Man-Machine Merger Arriving Sooner Than You Think

The merging of man and machine has long been a vision explored in science fiction. But Rick Kleffel from member station KUSP reports that integration may arrive sooner than expected.

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Imagine a world where the combination of faster computers, networks, and amplified human intelligence could bring about a change so radical that those who follow will no longer be human. Some futurists and science fiction writers envision that world coming to pass, not hundreds of years from now but in the next generation. And they call this event the Technological Singularity.

From member station KUSP, Rick Kleffel tries to get a glimpse of an un-seeable future.

RICK KLEFFEL reporting:

Moore's Law, which states that computer processing power should double every 18 months, suggests that the next 30 years may be more complex than anyone anticipated. But some people have been thinking about this coming era of change for quite some time.

Professor VERNOR VINGE (Science Fiction Writer): The first time it came up, I was actually talking at an artificial intelligence conference in 1983 at Carnegie Mellon. And I had been invited to that conference really because I was a science fiction writer.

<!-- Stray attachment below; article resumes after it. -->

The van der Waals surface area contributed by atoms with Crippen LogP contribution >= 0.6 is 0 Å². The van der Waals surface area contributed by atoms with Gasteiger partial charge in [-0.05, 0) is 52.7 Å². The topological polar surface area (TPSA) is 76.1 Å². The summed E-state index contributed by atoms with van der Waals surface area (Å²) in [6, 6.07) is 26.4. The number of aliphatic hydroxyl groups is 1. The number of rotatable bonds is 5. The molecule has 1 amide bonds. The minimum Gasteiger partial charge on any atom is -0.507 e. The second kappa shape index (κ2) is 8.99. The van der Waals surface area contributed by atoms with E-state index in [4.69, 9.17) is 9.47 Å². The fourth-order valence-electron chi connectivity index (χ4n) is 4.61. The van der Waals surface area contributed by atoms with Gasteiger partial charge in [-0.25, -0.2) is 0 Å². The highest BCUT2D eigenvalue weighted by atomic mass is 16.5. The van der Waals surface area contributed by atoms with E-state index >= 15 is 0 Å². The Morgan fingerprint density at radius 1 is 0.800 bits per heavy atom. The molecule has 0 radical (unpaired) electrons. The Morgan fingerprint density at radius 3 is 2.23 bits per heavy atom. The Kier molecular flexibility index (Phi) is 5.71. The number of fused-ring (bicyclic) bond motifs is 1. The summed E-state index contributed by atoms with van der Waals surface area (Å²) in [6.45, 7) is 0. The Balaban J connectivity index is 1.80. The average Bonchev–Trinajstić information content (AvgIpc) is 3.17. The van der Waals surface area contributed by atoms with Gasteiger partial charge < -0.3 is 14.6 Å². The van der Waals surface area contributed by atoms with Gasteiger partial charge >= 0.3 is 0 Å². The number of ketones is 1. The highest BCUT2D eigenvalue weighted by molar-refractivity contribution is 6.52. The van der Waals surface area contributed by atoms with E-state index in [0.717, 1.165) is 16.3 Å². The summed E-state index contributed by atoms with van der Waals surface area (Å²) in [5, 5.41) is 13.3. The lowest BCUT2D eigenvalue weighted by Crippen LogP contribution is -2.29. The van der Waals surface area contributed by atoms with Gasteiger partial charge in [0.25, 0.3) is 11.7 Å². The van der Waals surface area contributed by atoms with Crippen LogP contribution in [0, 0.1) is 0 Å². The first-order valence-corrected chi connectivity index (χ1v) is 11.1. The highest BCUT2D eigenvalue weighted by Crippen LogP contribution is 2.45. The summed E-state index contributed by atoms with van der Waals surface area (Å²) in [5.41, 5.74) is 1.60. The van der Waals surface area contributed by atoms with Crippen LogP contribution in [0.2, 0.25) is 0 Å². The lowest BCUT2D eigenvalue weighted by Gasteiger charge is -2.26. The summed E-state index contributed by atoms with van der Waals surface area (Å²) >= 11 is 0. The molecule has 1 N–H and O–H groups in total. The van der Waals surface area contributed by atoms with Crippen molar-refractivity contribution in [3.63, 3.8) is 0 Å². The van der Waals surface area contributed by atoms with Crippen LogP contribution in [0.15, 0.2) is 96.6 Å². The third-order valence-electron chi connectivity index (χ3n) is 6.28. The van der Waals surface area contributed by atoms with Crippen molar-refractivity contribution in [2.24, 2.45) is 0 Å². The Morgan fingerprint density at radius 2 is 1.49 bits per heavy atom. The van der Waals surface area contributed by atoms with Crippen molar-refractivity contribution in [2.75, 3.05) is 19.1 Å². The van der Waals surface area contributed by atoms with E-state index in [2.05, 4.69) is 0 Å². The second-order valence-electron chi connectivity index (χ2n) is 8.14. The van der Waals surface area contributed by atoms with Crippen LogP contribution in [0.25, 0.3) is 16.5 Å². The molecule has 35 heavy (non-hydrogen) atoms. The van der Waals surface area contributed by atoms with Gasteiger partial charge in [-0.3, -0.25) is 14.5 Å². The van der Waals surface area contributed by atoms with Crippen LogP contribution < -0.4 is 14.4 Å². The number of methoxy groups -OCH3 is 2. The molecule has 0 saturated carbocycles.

KLEFFEL: Vernor Vinge is a science fiction writer, computer scientist, and mathematician who is credited with first describing the Technological Singularity.

Prof. VINGE: We will very likely be able to, through technology, create beings that intellectually surpass humans in every way that we think of when we think of human creativity and intelligence and insight.

KLEFFEL: Cory Doctorow is a science fiction writer and blogger for boingboing.net.

Mr. CORY DOCTOROW (Science Fiction Writer): There's this notion that human history is kind of linear, and that yesterday we had the telegraph, and then we had the radio, and then we had television, and now we have the Internet. And tomorrow we'll have the videophone and then we'll have the 3D phone and then we'll have the teleporter, and we'll be human all the way through that. And I think that, in fact, history is a lot more disjoint.